TechRepublic's cheat sheet to the Samsung Galaxy Note 10, Note 10+, and Note 10+ 5G cover the differences between the three models and why the mobile devices matter for business.
Samsung's Galaxy Note 10 is the highly anticipated successor to the Galaxy Note 9 series, planned for release on August 23. While it is the first of the Note series to introduce a 5G-capable model, availability of 5G is limited in the US. Likewise, the 5G-capable Note 10+ will launch first on Verizon in the US, with support for other carriers coming later. Similarly, only the Note 10+ will support 5G in the US, with Samsung leaving the door open for a 5G-capable version of the smaller Note 10 for international markets.
TechRepublic's cheat sheet to the Samsung Galaxy Note 10 will receive updates as more information becomes available.
What is the Galaxy Note 10?
Samsung's Galaxy Note 10 and Galaxy Note 10+ represent the ninth generation of the stylus-bundling Galaxy Note line of phablets (no Galaxy Note 6 was produced). For the first time in the Galaxy Note series, Samsung is producing two different screen sizes for the already famously large phone, for a total of three Galaxy Note models. While the Galaxy Note 10 drops the 3.5mm headphone jack, and the microSD card slot is limited to the larger Note 10+, it retains the signature S Pen stylus.
The Galaxy Note 10 retains the same 6.3" screen as the Note 9, packed into a slightly smaller frame. The display is a dynamic AMOLED display, with a 2280x1080 (401 ppi) resolution, and includes 8 GB RAM and 256 GB internal storage, with a 3,500 mAh battery.
SEE: More Samsung Galaxy coverage (TechRepublic on Flipboard)
The Galaxy Note 10+ packs in a massive 6.8" screen. Like the Note 10, it uses a dynamic AMOLED display, with a 3040x1440 (498 ppi) resolution, and includes 12 GB RAM, and either 256 GB or 512 GB internal storage, expandable using a microSD slot, with a 4,300 mAh battery.
A 5G-capable version of the Galaxy Note 10+ will launch first on Verizon Wireless, using Qualcomm's first-generation X50 modem. The Galaxy Note 10+ 5G supports 5G Non-Standalone (NSA) connections, in both sub-6 GHz (FR1) and mmWave (FR2) frequencies.
Here's how the Galaxy Note 10 and Galaxy Note 10+ differ.
Galaxy Note 10
Galaxy Note 10 +
6.8-inch Quad HD+
Rear: Triple Camera
Rear: Quad Camera
71.8 x 151.0 x 7.9mm, 168g
77.2 x 162.3 x 7.9mm, 196g (196g for 10+ 5G)
7nm 64-bit Octa-core processor (Max. 2.8 GHz + 2.4 GHz + 1.7 GHz)
8GB RAM with 256GB internal storage
12GB RAM with 256GB or 512GB internal storage
3,500 mAh (typical)
Differences in mobile network deployments are influencing availability. Comparatively power-hungry mmWave network deployments by Verizon and AT&T require larger batteries. According to CNET, "In South Korea and other markets—possibly Europe—there will be an option for 5G in the smaller Galaxy Note 10. But only the Plus version will come with 5G in the US."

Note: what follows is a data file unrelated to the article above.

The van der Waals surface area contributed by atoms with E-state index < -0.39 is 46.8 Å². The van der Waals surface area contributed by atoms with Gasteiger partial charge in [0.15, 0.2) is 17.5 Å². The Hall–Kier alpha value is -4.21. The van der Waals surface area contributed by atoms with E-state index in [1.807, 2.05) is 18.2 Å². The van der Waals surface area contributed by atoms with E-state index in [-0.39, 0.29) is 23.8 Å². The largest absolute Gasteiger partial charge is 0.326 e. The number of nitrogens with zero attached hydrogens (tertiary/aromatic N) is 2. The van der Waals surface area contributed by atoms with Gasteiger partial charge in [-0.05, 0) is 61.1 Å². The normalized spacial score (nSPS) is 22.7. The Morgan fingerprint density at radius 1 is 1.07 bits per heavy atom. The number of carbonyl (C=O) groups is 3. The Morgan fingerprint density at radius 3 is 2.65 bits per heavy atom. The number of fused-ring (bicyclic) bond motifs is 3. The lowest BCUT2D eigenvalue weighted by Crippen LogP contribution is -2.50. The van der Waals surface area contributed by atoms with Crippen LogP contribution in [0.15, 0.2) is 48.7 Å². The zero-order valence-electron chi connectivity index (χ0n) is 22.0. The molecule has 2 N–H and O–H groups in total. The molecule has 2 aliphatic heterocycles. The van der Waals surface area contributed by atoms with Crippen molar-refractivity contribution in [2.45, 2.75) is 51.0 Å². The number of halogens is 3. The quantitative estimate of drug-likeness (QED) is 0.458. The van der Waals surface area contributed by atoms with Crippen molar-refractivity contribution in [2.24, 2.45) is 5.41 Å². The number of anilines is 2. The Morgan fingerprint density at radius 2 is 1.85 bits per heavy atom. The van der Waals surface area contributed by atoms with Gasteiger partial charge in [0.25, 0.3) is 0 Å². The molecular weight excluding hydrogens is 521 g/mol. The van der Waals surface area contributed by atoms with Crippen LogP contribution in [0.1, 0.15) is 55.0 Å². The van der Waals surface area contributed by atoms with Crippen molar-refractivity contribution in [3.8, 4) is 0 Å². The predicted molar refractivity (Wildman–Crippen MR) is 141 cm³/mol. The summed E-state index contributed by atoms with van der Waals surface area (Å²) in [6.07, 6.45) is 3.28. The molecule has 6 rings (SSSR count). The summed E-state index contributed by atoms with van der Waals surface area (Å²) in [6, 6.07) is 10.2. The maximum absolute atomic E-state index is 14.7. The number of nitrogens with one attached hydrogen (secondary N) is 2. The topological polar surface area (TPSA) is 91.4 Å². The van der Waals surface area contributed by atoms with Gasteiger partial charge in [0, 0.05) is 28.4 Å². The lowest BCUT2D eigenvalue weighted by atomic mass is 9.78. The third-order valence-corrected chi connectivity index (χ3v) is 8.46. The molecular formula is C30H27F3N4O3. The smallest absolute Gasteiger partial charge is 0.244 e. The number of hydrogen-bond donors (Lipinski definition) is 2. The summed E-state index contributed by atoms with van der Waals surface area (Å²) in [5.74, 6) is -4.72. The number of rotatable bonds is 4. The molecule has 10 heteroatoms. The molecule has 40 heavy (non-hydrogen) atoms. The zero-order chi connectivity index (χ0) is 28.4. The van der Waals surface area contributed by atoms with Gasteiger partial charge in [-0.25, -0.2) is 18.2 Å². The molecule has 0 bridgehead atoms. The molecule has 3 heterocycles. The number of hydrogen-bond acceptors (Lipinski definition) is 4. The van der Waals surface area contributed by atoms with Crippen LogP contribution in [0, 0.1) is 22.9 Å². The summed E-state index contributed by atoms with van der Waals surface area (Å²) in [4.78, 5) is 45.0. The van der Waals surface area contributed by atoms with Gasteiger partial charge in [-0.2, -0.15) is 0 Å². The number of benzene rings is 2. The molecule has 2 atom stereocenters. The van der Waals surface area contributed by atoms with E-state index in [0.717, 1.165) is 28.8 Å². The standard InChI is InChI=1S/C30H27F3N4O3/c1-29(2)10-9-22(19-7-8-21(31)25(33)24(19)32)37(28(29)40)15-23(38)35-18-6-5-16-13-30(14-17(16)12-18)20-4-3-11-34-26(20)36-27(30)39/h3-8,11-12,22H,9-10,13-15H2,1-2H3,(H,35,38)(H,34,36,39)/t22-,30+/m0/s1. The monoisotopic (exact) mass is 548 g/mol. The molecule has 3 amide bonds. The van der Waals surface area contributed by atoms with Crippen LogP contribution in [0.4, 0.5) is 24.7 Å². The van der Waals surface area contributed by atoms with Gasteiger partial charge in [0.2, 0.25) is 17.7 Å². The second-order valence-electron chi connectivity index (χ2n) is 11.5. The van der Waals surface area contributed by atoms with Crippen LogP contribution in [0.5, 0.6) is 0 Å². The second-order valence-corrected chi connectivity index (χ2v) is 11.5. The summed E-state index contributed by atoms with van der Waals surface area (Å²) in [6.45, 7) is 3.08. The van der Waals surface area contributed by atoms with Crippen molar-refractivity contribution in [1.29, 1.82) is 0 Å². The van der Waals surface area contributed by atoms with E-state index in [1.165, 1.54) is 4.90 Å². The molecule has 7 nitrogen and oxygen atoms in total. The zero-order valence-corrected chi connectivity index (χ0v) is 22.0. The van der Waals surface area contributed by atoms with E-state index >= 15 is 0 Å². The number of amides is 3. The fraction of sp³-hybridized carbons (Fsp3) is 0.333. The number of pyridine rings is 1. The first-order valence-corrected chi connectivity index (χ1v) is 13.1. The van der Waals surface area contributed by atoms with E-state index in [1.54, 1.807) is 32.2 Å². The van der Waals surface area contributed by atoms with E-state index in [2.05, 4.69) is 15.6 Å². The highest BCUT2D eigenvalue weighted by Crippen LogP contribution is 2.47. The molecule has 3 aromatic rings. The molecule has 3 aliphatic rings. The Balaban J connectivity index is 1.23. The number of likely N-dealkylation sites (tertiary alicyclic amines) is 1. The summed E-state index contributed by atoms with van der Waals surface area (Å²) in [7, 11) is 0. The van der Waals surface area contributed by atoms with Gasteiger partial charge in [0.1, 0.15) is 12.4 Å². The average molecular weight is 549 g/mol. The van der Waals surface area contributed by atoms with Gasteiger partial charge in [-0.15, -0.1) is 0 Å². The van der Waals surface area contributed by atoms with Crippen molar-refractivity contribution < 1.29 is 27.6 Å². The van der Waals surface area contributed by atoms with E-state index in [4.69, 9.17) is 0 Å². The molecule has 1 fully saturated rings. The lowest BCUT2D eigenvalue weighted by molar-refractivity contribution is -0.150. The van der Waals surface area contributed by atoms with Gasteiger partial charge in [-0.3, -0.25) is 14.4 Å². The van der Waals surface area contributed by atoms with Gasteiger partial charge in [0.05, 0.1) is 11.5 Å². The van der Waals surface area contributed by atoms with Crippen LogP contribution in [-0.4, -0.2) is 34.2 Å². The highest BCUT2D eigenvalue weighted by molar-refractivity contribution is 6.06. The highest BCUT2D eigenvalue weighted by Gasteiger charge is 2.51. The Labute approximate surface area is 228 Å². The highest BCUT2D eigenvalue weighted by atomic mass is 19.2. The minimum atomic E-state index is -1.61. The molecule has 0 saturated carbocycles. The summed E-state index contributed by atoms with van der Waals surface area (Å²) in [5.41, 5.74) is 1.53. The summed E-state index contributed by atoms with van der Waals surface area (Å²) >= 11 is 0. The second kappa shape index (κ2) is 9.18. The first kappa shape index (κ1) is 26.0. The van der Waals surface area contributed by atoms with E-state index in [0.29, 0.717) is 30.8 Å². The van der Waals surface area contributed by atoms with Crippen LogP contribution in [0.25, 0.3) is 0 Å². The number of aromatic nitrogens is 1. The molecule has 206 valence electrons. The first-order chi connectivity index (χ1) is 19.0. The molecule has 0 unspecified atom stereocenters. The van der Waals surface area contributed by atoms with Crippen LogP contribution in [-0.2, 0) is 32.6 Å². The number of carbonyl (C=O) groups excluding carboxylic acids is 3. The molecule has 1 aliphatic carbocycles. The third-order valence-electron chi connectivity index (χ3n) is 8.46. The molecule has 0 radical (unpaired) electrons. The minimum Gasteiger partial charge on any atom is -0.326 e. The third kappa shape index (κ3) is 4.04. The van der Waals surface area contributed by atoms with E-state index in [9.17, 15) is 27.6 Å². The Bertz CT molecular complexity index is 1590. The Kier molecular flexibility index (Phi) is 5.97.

Likewise, CNET reports that the Galaxy Note 10+ 5G for AT&T and T-Mobile will use the second-generation Qualcomm X55 modem. The newer modem is anticipated to address power consumption and heat dissipation issues, though those models "will only be able to access their sub-6Ghz networks, not their millimeter wave service." Sub-6 GHz frequencies will not be able to deliver the headline-making speeds, though will deliver more consistent coverage.
The displays on both are HDR10+ certified, and both feature a trio of rear cameras: A 16MP ultra-wide lens, 12MP wide-angle lens, and 12MP telephoto lens, as well as a 10MP selfie camera. The Note 10+ includes a VGA "DepthVision" camera. Likewise, both are powered by a Qualcomm Snapdragon 855 on models sold in the US, with models in Samsung's domestic South Korea market—and potentially other markets—using the internally-developed Samsung Exynos 9825.
For networking, both support Wi-Fi 6 and Bluetooth 5.0, and have a 4x4 MIMO antenna supporting "up to 7AA, LAA, and LTE Cat. 20" for up to 2.0 Gbps download and 150 Mbps upload.
All models of the Galaxy Note 10 will launch with Android 9.0 (Pie).
Samsung Galaxy Note 10: The 4 features business users want (TechRepublic)
Why does the Galaxy Note 10 matter?
Considering the difficulties Samsung faced the delayed launch of the previous difficulties with the Galaxy Note lineup, the Galaxy Note 10 is an important product launch for Samsung to demonstrate their bona fides in designing and shipping a phone that works reliably.earlier this year, as well as
Likewise, Samsung is one of the first smartphone manufacturers to introduce 5G smartphones, making the 5G-capable variant of the Galaxy Note 10+ an important factor for users looking to upgrade, as 5G mobile networks are deployed more widely. That said, while 5G deployments in the US are still relatively nascent, users are also likely to be more reluctant to spend over $1000 on an LTE-only smartphone. Given the pricing of $949 for the Note 10 and $1099 for the Note 10+, carrier sales or value-add bundles are likely necessary to convince consumers to open their wallets.